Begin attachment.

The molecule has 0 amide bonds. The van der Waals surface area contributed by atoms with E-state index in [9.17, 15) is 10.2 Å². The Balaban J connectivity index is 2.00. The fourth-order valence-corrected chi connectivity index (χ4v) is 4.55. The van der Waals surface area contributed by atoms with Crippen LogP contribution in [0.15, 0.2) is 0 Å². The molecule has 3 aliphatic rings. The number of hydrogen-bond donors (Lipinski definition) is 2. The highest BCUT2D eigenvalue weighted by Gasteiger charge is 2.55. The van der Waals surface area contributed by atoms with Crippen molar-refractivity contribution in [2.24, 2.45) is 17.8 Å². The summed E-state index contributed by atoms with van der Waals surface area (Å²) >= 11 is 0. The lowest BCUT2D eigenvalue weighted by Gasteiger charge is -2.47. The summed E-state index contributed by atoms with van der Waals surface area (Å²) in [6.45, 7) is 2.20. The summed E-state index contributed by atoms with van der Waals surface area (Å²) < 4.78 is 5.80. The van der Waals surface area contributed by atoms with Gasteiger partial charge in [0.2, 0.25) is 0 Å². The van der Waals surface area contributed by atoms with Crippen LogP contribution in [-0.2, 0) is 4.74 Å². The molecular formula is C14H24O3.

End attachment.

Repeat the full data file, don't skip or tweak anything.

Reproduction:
The molecule has 0 amide bonds. The van der Waals surface area contributed by atoms with E-state index in [9.17, 15) is 10.2 Å². The Balaban J connectivity index is 2.00. The fourth-order valence-corrected chi connectivity index (χ4v) is 4.55. The van der Waals surface area contributed by atoms with Crippen LogP contribution in [0.15, 0.2) is 0 Å². The molecule has 3 aliphatic rings. The number of hydrogen-bond donors (Lipinski definition) is 2. The highest BCUT2D eigenvalue weighted by Gasteiger charge is 2.55. The van der Waals surface area contributed by atoms with Crippen molar-refractivity contribution in [2.24, 2.45) is 17.8 Å². The summed E-state index contributed by atoms with van der Waals surface area (Å²) >= 11 is 0. The lowest BCUT2D eigenvalue weighted by Gasteiger charge is -2.47. The summed E-state index contributed by atoms with van der Waals surface area (Å²) in [6.45, 7) is 2.20. The summed E-state index contributed by atoms with van der Waals surface area (Å²) < 4.78 is 5.80. The van der Waals surface area contributed by atoms with Gasteiger partial charge in [0.2, 0.25) is 0 Å². The van der Waals surface area contributed by atoms with Crippen LogP contribution in [-0.2, 0) is 4.74 Å². The molecular formula is C14H24O3.